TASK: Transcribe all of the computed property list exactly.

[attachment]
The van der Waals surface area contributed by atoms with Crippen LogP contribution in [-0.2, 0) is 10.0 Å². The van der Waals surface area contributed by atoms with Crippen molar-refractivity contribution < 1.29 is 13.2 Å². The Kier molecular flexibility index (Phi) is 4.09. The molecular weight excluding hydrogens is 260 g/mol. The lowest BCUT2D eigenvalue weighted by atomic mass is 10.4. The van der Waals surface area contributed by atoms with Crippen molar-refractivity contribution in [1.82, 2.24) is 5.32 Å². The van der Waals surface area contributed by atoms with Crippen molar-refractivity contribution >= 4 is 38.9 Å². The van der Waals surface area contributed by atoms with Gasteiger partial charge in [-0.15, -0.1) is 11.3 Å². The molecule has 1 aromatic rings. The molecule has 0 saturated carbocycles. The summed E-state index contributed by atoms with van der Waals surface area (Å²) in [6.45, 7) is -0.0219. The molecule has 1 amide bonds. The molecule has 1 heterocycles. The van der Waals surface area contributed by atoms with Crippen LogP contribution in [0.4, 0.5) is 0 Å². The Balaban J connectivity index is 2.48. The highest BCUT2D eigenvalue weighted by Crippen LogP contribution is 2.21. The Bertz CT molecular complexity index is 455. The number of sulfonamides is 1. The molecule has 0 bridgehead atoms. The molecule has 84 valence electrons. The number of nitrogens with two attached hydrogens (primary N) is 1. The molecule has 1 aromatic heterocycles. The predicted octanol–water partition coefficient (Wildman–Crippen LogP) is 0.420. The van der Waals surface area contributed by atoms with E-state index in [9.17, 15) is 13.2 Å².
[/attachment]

The van der Waals surface area contributed by atoms with Crippen LogP contribution in [-0.2, 0) is 10.0 Å². The van der Waals surface area contributed by atoms with Crippen molar-refractivity contribution < 1.29 is 13.2 Å². The Kier molecular flexibility index (Phi) is 4.09. The molecular weight excluding hydrogens is 260 g/mol. The lowest BCUT2D eigenvalue weighted by atomic mass is 10.4. The van der Waals surface area contributed by atoms with Crippen molar-refractivity contribution in [1.82, 2.24) is 5.32 Å². The van der Waals surface area contributed by atoms with Crippen molar-refractivity contribution >= 4 is 38.9 Å². The van der Waals surface area contributed by atoms with Gasteiger partial charge in [-0.15, -0.1) is 11.3 Å². The molecule has 1 aromatic rings. The molecule has 0 saturated carbocycles. The summed E-state index contributed by atoms with van der Waals surface area (Å²) in [6.45, 7) is -0.0219. The molecule has 1 amide bonds. The molecule has 1 heterocycles. The van der Waals surface area contributed by atoms with Crippen LogP contribution in [0.4, 0.5) is 0 Å². The Balaban J connectivity index is 2.48. The highest BCUT2D eigenvalue weighted by Crippen LogP contribution is 2.21. The Bertz CT molecular complexity index is 455. The number of sulfonamides is 1. The molecule has 0 bridgehead atoms. The molecule has 84 valence electrons. The number of nitrogens with two attached hydrogens (primary N) is 1. The molecule has 1 aromatic heterocycles. The predicted octanol–water partition coefficient (Wildman–Crippen LogP) is 0.420. The van der Waals surface area contributed by atoms with E-state index in [9.17, 15) is 13.2 Å².